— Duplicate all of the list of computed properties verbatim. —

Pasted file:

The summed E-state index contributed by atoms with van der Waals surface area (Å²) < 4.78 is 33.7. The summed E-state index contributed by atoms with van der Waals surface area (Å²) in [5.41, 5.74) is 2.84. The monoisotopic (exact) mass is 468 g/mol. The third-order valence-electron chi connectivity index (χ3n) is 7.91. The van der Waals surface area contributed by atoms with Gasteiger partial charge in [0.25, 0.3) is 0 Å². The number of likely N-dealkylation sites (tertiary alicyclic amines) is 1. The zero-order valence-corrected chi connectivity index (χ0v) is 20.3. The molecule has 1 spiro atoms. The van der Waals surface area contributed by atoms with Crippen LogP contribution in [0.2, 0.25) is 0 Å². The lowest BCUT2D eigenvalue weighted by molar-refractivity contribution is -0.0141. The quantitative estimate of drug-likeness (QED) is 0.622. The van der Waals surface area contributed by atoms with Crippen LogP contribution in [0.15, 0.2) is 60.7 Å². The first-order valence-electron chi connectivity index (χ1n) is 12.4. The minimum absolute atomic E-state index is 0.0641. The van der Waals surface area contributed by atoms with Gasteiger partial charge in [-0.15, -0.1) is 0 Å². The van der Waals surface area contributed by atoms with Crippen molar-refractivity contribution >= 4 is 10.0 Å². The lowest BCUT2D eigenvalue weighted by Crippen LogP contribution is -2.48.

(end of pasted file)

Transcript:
The summed E-state index contributed by atoms with van der Waals surface area (Å²) < 4.78 is 33.7. The summed E-state index contributed by atoms with van der Waals surface area (Å²) in [5.41, 5.74) is 2.84. The monoisotopic (exact) mass is 468 g/mol. The third-order valence-electron chi connectivity index (χ3n) is 7.91. The van der Waals surface area contributed by atoms with Gasteiger partial charge in [0.25, 0.3) is 0 Å². The number of likely N-dealkylation sites (tertiary alicyclic amines) is 1. The zero-order valence-corrected chi connectivity index (χ0v) is 20.3. The molecule has 1 spiro atoms. The van der Waals surface area contributed by atoms with Crippen LogP contribution in [0.2, 0.25) is 0 Å². The lowest BCUT2D eigenvalue weighted by molar-refractivity contribution is -0.0141. The quantitative estimate of drug-likeness (QED) is 0.622. The van der Waals surface area contributed by atoms with Crippen LogP contribution in [0.15, 0.2) is 60.7 Å². The first-order valence-electron chi connectivity index (χ1n) is 12.4. The minimum absolute atomic E-state index is 0.0641. The van der Waals surface area contributed by atoms with Gasteiger partial charge in [-0.15, -0.1) is 0 Å². The van der Waals surface area contributed by atoms with Crippen molar-refractivity contribution >= 4 is 10.0 Å². The lowest BCUT2D eigenvalue weighted by Crippen LogP contribution is -2.48.